As discussed in §B.2, the an allpass filter can be defined as any filter that preserves signal energy for every input signal . In the continuous-time case, this means
where denotes the output signal, and denotes the norm of . Using the Rayleigh energy theorem (Parseval's theorem) for Fourier transforms [87], energy preservation can be expressed in the frequency domain by
where and denote the Fourier transforms of and , respectively, and frequency-domain norms are defined by
If denotes the impulse response of the allpass filter, then its transfer function is given by the Laplace transform of ,
and we have the requirement
Since this equality must hold for every input signal , it must be true in particular for complex sinusoidal inputs of the form , in which case [87]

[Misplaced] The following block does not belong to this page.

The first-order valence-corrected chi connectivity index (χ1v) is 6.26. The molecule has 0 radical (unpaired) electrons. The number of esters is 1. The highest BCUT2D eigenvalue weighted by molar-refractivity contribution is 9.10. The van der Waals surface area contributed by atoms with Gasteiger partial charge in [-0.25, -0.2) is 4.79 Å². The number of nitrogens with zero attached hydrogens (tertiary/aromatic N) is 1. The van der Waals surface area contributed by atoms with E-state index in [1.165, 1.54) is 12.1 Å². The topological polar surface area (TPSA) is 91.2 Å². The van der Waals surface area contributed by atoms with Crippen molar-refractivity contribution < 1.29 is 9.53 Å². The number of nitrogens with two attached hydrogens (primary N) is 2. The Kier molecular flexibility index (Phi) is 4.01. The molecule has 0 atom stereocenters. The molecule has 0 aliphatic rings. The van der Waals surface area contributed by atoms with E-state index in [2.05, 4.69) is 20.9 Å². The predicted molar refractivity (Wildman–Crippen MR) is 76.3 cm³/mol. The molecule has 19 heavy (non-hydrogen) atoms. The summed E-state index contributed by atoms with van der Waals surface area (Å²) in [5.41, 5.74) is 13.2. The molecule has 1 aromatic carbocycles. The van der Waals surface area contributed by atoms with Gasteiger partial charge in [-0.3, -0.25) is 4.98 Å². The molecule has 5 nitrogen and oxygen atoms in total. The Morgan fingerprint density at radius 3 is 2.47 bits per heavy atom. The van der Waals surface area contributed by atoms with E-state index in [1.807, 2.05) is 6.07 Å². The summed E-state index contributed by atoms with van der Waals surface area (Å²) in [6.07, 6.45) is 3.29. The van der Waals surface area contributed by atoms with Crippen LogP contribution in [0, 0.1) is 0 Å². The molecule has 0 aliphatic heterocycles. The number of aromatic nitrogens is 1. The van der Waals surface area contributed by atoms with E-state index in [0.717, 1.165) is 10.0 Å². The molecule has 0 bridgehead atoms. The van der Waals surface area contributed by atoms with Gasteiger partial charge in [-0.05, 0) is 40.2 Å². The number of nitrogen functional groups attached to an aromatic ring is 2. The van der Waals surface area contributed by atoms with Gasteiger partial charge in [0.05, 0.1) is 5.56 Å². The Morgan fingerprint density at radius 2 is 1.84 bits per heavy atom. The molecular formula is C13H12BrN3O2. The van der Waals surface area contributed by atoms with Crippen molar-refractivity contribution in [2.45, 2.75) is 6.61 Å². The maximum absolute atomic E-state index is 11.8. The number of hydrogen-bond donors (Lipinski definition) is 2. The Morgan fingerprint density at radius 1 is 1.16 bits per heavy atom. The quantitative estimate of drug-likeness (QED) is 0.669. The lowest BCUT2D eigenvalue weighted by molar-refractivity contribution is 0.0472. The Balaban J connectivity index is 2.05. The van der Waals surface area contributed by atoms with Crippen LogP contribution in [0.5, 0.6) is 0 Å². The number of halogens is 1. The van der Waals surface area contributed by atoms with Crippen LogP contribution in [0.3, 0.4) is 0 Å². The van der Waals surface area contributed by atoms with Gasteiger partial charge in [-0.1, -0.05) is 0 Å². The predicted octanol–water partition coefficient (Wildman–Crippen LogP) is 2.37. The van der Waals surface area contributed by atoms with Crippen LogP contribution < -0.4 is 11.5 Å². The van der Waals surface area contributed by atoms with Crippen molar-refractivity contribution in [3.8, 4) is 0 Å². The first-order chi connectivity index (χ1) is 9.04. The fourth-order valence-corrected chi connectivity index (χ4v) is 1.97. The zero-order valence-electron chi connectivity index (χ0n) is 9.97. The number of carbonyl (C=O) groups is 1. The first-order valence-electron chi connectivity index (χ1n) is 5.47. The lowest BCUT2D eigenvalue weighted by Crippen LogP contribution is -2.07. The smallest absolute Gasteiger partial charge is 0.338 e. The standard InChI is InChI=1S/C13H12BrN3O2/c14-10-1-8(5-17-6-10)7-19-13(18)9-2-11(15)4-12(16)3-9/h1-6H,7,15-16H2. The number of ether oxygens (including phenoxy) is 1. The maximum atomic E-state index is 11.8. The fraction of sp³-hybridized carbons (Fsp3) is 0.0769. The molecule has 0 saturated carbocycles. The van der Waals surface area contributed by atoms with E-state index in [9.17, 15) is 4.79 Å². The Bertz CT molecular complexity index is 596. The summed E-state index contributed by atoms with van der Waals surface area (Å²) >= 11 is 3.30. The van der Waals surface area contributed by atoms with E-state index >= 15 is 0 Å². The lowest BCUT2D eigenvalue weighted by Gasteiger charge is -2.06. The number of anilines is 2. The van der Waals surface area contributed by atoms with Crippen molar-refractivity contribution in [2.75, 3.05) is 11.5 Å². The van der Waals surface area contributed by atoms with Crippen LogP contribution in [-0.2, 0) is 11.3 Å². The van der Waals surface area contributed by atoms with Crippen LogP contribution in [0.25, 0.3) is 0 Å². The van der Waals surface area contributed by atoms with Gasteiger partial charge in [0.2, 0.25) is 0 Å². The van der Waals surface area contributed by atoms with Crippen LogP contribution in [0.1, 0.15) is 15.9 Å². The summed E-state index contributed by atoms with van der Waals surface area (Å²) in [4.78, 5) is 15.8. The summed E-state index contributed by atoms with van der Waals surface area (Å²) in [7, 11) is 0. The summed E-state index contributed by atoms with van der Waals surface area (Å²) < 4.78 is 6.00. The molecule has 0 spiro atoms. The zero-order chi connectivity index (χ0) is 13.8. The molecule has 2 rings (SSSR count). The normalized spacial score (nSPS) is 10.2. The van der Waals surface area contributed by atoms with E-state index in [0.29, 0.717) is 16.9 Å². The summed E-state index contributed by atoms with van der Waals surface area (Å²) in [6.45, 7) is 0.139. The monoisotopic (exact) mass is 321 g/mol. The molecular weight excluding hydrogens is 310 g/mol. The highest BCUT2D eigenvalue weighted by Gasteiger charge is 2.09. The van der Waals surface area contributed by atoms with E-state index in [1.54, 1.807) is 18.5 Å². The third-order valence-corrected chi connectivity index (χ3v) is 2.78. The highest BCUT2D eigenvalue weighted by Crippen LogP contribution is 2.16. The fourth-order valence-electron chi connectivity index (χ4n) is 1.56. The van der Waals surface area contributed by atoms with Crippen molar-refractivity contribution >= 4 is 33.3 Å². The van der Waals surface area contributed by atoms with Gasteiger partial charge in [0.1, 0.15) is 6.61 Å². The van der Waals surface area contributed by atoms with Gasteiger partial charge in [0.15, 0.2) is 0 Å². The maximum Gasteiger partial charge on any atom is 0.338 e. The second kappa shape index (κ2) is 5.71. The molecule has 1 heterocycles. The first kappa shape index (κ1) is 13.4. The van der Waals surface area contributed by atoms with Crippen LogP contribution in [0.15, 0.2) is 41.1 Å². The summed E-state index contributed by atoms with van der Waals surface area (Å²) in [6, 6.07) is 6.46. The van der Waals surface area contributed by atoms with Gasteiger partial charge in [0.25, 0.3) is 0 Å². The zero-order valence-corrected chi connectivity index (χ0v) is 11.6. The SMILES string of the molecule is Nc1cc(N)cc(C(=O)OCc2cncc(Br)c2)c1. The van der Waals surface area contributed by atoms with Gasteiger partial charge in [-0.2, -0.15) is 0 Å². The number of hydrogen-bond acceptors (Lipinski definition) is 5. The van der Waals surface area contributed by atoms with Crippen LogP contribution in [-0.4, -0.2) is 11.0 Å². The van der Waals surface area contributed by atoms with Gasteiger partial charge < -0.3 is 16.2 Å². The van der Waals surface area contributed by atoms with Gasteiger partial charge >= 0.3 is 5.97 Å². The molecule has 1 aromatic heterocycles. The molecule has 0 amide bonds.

where denotes the Dirac ``delta function'' or continuous impulse function (§E.4.3). Thus, the allpass condition becomes
which implies
where and are polynomials in :
(We have normalized so that is monic ( ) without loss of generality.) Equation (E.13) implies
If , then the allpass condition reduces to , which implies
where is any real phase constant. In other words, can be any unit-modulus complex number. If , then the filter is allpass provided
Since this must hold for all , there are only two solutions:
By analytic continuation, we have
If is real, then , and we can write
To have , every pole at in must be canceled by a zero at in , which is a zero at in . Thus, we have derived the simplified ``allpass rule'' for real analog filters.